Unbelievably, Bevo's Waco TaperWing ATO, N-6714, pictured above, has been fully restored and is still flying as documented by the color image of it in it's current state. Stumbled across the RARE Aircraft Ltd Page who's pages have a full history of this restoration project.
Hawthorne Aviation was his life's work. He went to work for this company as a "line boy" when he was 14 years old and purchased it several years later. He supported the business flying for Eastern and Delta Air Lines as the youngest legally licensed pilot on record at 18 years of age (the air transport pilot certificate requirements were subsequently raised to 21 years) flying both left and right seat on DC-2's
During WWII, he began training pilots for the Army Air Corps from a base in Orangeburg, SC, a critical war job which embarrassed him by the fact that he was prohibited from joining the Air Corps himself and flying as a fighter pilot because of his value training other pilots for the war effort.
One sample of the trust that the military placed in his ability was the period of time that this civilian school trained pilots using the USAF P-51 Mustang fighter aircraft.
These military contracts spanned his entire life including the Air Force contract during all of the 50's at Spence (see below) and expanding to include US Army fixed and rotary wing training at several sites around the south including Ft. Cambell, Ky and Ft. Rucker in Alabama.
The civilian part of the business went through many forms, at one point, his Hawthorne civil airport operations spanned most of the southeastern United States but economics contracted it back to a single operation at Charleston's municipal airport following the end of WWII.
Even though his flying began in the era of leather jackets, goggles
and long scarfs, he pushed hard to bring a professional business image
to aviation, not only by always flying exhibitions in a dress shirt and
tie but wearing a business suit as he would walk out to the Bücker
to perform his air shows, carefully folding the suit jacket and stowing
it in the baggage compartment so that it would not be ruined by the oil
spray from the heavily taxed radial engine.
In the 40's and 50's Hawthorne sold and serviced both Piper and Beech aircraft, and, despite the fact that his aerobatic exhibitions in the first "V" tailed Bonanza dispelled the public's concern over that aircraft's airworthyness and later sold the T-34 Mentor to the Air Force for use as a primary flight trainer, Beech forced him to choose between them and Piper in the late 50's which severed his relationship with that firm.
Even so, he spent a large amount of his life in the "C" model
N8983A commuting almost daily between the different needs of his
ventures that were located in Charleston, Washington, NY, Kentucky,
Alabama and Florida and demanded at least weekly trips to each and many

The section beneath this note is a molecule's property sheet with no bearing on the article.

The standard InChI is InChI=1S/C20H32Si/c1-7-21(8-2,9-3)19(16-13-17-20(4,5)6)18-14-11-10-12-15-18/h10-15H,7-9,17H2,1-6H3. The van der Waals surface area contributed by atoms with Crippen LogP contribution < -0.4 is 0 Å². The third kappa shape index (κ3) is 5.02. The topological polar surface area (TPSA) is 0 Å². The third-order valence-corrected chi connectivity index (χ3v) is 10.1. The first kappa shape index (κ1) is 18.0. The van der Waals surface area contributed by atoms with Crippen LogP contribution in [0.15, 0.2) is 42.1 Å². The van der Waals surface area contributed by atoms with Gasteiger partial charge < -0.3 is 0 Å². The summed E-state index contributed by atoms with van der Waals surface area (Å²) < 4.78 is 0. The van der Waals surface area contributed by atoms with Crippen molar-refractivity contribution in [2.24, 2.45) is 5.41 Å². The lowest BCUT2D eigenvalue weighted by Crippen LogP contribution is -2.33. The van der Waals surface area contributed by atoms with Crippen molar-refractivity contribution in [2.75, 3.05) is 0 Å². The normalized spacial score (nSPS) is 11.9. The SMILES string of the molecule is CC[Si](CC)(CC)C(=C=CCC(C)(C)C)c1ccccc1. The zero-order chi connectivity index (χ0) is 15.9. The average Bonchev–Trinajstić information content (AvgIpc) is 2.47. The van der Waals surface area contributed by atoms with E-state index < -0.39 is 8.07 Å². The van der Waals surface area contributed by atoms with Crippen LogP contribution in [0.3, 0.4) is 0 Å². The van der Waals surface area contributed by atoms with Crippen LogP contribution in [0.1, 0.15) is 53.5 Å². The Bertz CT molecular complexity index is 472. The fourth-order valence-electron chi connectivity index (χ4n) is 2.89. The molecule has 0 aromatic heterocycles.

others to points all over North America.
Click here for more on the Beechcraft Story.
My first memory of traveling with him was in a twin engined Cessna "Bamboo Bomber" from Orangeburg to Charleston, but over the years I received invaluable educations in aviation, geography and even sociology by traveling with him for many thousand miles in the Bonanza when he took vacation routes that varied from a complete circumnavigation of the continental US in the early 50's to several flights deep into the interior of Mexico, Guatamala and (the then named) Belize in addition to many, many flights around the southeastern United States receiving a solid education in flight discipline and "E6B" dead reckoning naviagation without the aid of radio navigation aids, one of the reasons I am so appreciative of the GPS navigation available to today's pilots.
Click Here to learn more about Bevo's Aerobatics and his Bücker Jungmeister
Bruce Watson created a great web site showing the history of this quasi commercial, semi military "air base." However, links die and sites disappear and Bruce's site appears to be gone with a "this domain name is available notice. The good news is that the "wayback machine" archived his site and it is still available here. Note that while most links work, some do not. In any case, if it's important to you that the site was saved by the"wayback machine" please consider donating to their cause.With that fact in mind, most of the other links have died as well including http://www.boshears.com/History.htm http://www.avweb.com/other/eaa9943.html If you are interested, they might be available at the above address. By the way, the "yellow" in the title above does have a significance... as shown in the picture and will be appreciated by those who were there during the "T-6" years and remember the huge expanse of concrete colored yellow by hundreds of AT-6 "Texans."
One of the more interesting links, and a concept that was new to me, is Gerry R. Rivera of Orlando, FL creation of Bevo's Buecker as a downloadable "kit" to allow the Buecker to be "flown" while running Microsoft Flight Simulator 2000 or 2002. Mark Fisher surprised me as well on his www.x-plane.org page with a Flight Simulator "Object" that adds another unexpected, but to me, very familiar, dimension.
Please Email me with your comments and corrections.
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